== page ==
The North Carolina Arboretum will uncover the mysteries of the dark as part of its new exhibit, In the Dark, which is open daily now through Sunday, May 12, from 9 a.m. – 5 p.m. inside the Baker Exhibit Center.
Developed by the Cincinnati Museum Center, this interactive traveling exhibit delves into dark environments and the unique ways that animals, plants and humans adapt to areas with little to no light.
From a forest diorama of the Great Smoky Mountains to a recreation of a Kentucky limestone cave, In the Dark features five immersive zones that enable visitors to experience the darkness of many unseen worlds. Through mechanical displays, life-size animal models and informational panels, families will learn and uncover what thrives beneath the soil, under the sea, in the shadows of the night and within other dark settings.
“We really wanted to shed ‘light’ on a subject that can often be overlooked and unseen,” said Clara Curtis, senior director for mission delivery at The North Carolina Arboretum. “This exhibit really gives visitors a chance to immerse themselves into the sights, sounds, smells and sensations of several dark ecosystems, while learning about the science and history of darkness in our natural world.”
As part of the exhibit, visitors can crawl inside a giant bat head, experience life as a termite, explore the worlds of bobcats, skunks and cicadas, as well as learn how birds and bats find their way flying at night.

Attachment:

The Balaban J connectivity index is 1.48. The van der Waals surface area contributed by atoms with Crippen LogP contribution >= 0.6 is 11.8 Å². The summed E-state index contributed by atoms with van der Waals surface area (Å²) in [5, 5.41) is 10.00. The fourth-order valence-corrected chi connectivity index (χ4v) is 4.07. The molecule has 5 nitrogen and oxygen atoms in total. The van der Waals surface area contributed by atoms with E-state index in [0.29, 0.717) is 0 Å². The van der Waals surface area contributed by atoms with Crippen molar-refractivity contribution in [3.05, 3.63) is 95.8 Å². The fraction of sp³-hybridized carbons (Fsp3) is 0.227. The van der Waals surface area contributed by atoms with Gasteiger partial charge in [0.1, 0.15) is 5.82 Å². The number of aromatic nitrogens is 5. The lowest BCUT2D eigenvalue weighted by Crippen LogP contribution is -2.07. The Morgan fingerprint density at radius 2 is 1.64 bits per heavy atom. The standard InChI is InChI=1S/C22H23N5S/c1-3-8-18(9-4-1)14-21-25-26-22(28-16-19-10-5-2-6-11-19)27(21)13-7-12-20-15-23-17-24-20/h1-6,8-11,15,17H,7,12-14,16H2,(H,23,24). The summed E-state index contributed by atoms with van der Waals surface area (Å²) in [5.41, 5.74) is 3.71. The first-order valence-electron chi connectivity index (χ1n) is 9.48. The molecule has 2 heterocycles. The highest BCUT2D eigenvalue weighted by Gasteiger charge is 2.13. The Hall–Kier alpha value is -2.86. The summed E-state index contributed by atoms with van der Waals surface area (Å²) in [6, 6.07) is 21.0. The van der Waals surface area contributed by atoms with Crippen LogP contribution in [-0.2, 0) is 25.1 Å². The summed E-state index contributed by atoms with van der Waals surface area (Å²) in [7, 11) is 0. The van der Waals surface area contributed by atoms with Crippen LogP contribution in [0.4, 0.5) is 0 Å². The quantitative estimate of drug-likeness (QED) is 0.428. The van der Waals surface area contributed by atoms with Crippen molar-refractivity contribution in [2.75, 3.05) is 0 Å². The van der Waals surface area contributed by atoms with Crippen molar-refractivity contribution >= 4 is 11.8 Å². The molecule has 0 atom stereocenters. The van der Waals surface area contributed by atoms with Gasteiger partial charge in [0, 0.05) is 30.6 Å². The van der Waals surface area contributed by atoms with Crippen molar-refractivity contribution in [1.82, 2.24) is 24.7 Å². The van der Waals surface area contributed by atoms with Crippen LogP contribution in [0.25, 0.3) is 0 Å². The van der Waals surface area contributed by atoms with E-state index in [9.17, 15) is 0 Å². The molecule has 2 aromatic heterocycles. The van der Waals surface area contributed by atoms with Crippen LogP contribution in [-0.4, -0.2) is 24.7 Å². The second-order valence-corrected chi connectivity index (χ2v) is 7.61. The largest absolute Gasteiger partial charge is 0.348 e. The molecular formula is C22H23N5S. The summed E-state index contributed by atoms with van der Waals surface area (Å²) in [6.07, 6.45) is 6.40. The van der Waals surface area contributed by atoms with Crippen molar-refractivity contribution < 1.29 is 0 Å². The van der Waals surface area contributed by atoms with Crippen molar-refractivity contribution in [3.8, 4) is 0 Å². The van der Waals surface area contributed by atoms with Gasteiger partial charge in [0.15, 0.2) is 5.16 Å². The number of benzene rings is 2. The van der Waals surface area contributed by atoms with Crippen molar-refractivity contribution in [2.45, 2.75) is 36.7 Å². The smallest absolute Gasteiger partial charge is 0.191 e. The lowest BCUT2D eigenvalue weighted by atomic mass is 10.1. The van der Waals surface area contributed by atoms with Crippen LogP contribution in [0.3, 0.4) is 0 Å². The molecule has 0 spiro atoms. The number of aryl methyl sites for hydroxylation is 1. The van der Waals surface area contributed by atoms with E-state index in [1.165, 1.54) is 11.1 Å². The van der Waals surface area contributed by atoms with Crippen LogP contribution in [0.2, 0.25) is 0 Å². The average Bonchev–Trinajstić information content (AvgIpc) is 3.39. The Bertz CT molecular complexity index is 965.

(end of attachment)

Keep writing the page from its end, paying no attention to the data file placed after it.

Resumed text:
As part of the exhibit, the Arboretum will host several evening events for its members and guests, including:
• Owl Prowl, Saturday, Feb. 23, 6 – 8 p.m. Learn about these amazing creatures of the night and prowl through the woods while discovering owls' habitats, behaviors and language. This family-friendly event will feature hands-on activities, including an owl pellet dissection, nighttime guided hikes through the Arboretum property, educational programming and a live owl presentation.
• Bat & Moth Party, Saturday, April 13, 8 - 11 p.m. Stay up late for science. Learn how to use a special "bat detector" to hear and identify the high-frequency sounds bats emit while they echolocate their prey. See how black lights can attract moths and other nocturnal insects. At 9 p.m., adults are invited to attend a special presentation to learn how to create a “mothing” set-up, as well as the general taxonomy of moths and other nocturnal insects, before heading outside to view these organisms.
• What Goes HOP in the Night, Friday, May 10, 8 - 10 p.m. Visitors will discover which amphibians are more active at night, while also enjoying local brews and tasty treats. Open to adults and children, this fun “HOPportunity” will showcase how to identify frogs by their nocturnal sounds, as well as offer animal demonstrations with different frog and salamander species. A guided evening hike through the Arboretum will focus on the sounds of gray treefrogs and other species.
All evening events for In the Dark are free, however, online registration is required and standard non-member parking fees apply. A $5 per person suggested donation is welcomed and will help support The North Carolina Arboretum Society. Children must be accompanied by an adult during all activities. For more information on In the Dark, please visit www.ncarboretum.org.
The North Carolina Arboretum is located off the Blue Ridge Parkway at Milepost 393. From I-26, take Exit 33 and follow Blue Ridge Parkway signs for two miles to the entrance ramp.
A standard $14 per vehicle parking fee is required for non-members. Special events and after-hours activities may require additional fees. For more information, please call 665-2492 or visit www.ncarboretum.org